1 March 2018
In 2004, the Committee of Sponsoring Organizations of the Treadway Commission published the Enterprise Risk Management - Integrated Framework, which has been reviewed over time (the last review, COSO III, dated back to 2013). Due to the changes in the complexity of risks, the appearance of new risks and a better understanding and oversight of risk management by administrative bodies, the Committee has updated the 2004 publication. The document, entitled Enterprise Risk Management - Integrating with Strategy and Performance (COSO ERM 2017), emphasises the importance of considering the risk both in the process of establishing the strategy and in its performance.
The objective of the Integrated Framework for Internal Control is to “support management in improving control within the organisation” and “providing tools for improving the capacity for overseeing internal control”, and constitutes guidelines for designing, implementing, developing and evaluating the effectiveness of the internal control of an organisation, as it allows it to maintain a system of internal control which increases the likelihood of it meeting its objectives and adapting to constant operational changes and changes in the environment.
Documents COSO ERM 2017 and COSO III complement each other, without one replacing the other. The 2017 document focuses on areas which go beyond internal control. However, the Integrated Framework for Internal Control continues to be a viable framework suitable for implementing, developing and evaluating the effectiveness of the internal control of an organisation.
According to COSO, Internal Control is:
“Internal control is a process, effected by an entity’s board of directors, management, and other personnel, designed to provide reasonable assurance regarding the achievement of objectives relating to operations, reporting, and compliance”
The objective of COSO ERM 2017 is achieved through 5 components developed through 20 principles:
1. Governance and culture
Governance: reinforcing the importance of, and establishing oversight responsibilities for, enterprise risk management.
Culture: ethical values, desired behaviours, and understanding of risk in the entity.
1. The administrative bodies exercise risk oversight.
2. Management establishes operating structures.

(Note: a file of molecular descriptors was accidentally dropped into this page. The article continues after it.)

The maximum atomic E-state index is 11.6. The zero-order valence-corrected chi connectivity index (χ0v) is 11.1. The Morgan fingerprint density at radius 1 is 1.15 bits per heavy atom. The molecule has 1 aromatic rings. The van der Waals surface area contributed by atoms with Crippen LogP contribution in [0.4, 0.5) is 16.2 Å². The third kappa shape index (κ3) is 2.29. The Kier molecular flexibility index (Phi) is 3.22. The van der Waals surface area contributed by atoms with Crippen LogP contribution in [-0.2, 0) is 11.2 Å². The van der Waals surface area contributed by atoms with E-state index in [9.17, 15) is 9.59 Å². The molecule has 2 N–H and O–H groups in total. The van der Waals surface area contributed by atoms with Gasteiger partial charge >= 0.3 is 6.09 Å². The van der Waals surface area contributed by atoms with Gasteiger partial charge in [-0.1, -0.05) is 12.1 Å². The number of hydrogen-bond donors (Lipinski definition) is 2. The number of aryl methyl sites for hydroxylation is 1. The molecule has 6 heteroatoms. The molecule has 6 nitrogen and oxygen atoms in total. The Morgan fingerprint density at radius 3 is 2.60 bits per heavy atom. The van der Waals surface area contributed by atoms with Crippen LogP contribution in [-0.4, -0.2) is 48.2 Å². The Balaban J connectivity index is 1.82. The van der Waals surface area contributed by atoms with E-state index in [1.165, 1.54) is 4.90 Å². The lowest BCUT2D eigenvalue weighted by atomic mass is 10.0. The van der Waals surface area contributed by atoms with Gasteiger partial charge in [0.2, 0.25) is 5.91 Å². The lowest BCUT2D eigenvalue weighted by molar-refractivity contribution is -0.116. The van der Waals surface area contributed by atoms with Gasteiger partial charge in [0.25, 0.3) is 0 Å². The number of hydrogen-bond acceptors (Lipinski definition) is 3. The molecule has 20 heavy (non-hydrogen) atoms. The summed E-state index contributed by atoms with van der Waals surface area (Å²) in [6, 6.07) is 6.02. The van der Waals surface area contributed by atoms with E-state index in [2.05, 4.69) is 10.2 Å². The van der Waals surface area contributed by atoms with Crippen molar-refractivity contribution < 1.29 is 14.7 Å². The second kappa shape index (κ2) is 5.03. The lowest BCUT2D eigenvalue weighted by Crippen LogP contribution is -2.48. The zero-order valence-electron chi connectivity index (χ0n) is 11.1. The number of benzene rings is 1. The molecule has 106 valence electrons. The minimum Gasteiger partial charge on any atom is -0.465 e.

3. The organisation defines desired culture.
4. The organisation demonstrates commitment to core values.
5. The organisation attracts, develops and retains capable individuals.
2. Strategy and objective-setting
Step 1: defining clear objectives.
Step 2: identifying and assessing risks through a dynamic interactive process, considering any changes which may occur in the environment and which may affect risk management.
6. The organisation analysis business context.
7. The organisation defines risk “appetite”.
8. The organisation assesses alternative strategies.
9. The organisation sets business objectives.
Risks are prioritized by severity and the organisation then selects risk responses and takes a portfolio view of the amount of risk it has assumed. The results of this process are reported to key risk stakeholders.
10. The organisation identifies the risk.
11. The organisation assesses the severity of the risk.
12. The organisation prioritises risk.
13. The organisation implements risk responses.
14. The organisation develops a portfolio view of the risks.
4. Review and revision
By reviewing entity performance, an organisation can con-sider how well the enterprise risk management components are functioning over time and in light of substantial changes, and what revisions are needed.
15. The organisation assesses substantial changes.
16. The organisation reviews risk and performance.
17. The organisation pursues improvement in enterprise risk management.
5. Information, communication and reporting
Risk management requires a continual process of obtaining and sharing information, from both internal and external sources, which flows up, down, and across the organisation.
18. The organisation leverages information and technology.
19. The organisation communicates risk information.
20. The organisation reports on risk, culture and performance.
In short, internal control is a process carried out by persons of an organisation and which must be continually adapted to the structure of such organisation.
Montserrat Mestre Vidal, Auren Spain auditor